Japan's Prime Minister Takeo Fukuda said yesterday he has assurances from President Carter that U.S. ground forces will be withdrawn from South Korea gradually and 'in a way not upsetting the peace on that peninsula."
In an interview on "issues and Answers" (ABC, WMAL), the Japanese leader indicated Carter intends to strengthen U.S. air power in South Korea and to take other compensating measures.
"Roughly, I think that is what he has in mind," Fukuda said.
Fukuda said his own country could not increase its own military strength except for some "qualitative aspects."
"If we spend too much money on defense that will cause apprehension for Asian people," he said.
On another subject, Fukuda, who had talks last week with Carter, affirmed Japan's intention to develop nuclear power plants for civilian purposes-despite the President's disapproval.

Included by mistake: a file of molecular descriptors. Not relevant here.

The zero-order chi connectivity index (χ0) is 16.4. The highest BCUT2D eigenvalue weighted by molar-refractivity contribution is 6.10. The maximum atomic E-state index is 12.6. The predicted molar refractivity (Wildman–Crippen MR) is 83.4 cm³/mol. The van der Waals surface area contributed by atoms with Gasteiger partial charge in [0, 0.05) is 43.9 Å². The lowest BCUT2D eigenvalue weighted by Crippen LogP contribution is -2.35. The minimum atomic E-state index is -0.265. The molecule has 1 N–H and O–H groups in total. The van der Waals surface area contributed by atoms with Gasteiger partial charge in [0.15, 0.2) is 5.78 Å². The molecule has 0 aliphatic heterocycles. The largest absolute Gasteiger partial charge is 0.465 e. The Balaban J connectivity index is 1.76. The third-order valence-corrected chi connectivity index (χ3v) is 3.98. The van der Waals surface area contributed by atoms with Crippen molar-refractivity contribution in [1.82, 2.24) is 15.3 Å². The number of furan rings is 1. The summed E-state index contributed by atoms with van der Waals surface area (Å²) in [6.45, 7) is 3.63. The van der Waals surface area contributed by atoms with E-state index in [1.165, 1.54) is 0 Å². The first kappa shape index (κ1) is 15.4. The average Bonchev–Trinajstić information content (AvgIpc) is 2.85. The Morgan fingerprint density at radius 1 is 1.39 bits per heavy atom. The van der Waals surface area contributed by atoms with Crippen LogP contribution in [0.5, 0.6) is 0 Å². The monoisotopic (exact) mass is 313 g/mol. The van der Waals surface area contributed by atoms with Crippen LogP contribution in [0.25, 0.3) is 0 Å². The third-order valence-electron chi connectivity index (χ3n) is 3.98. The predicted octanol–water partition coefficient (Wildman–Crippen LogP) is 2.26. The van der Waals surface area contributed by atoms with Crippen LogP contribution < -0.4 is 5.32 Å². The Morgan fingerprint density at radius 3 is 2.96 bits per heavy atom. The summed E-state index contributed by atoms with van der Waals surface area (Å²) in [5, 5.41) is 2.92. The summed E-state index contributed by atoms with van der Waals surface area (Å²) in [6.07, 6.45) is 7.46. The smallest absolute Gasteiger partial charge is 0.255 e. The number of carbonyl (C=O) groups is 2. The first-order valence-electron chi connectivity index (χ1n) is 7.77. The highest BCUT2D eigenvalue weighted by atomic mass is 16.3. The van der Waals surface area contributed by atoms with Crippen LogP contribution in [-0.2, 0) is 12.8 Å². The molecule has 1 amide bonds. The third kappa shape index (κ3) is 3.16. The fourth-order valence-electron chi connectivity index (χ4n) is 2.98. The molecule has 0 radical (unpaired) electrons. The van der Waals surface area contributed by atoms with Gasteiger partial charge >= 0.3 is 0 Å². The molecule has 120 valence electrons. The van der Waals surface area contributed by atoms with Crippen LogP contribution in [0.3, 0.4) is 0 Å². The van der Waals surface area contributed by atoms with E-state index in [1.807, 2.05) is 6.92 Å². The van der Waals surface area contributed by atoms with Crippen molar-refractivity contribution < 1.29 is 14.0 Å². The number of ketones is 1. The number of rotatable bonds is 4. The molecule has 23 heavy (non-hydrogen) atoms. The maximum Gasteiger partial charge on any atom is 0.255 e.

"This matter is just about the only issue that still remains between our two countries," Fukuda said.
The prime minister said he was even more dedicated than Carter to the elimination of nuclear weapons. However, he said, "nuclear energy is very necessary for the peaceful devel opment of countries like Japan. There should not be anything to stand in the way of peaceful development."
Carter's concern is that the plutonium produced in such plants is useful in making nuclear weapons. Fukuda said the issue is not insoluble. "I do hope we can have amicable and smooth discussion about this," he said.
On human rights, the Japanese leader said he agreed with Carter's objectives but there are "different approaches."
"In some cases it may be well to speak out loud but in others it may produce a failure instead of a success in the end. And then, with all the noble cause, you are not achieving what you are after," Fukuda said.
The 40,000 U.S. ground forces in South Korea are considered both a barrier to attack from the Communist north and a shield for Japan and other democratic countries in Asia. Fukuda said he told Carter "very frankly that the Asians are very importantly concerned" about his plans for a withdrawal.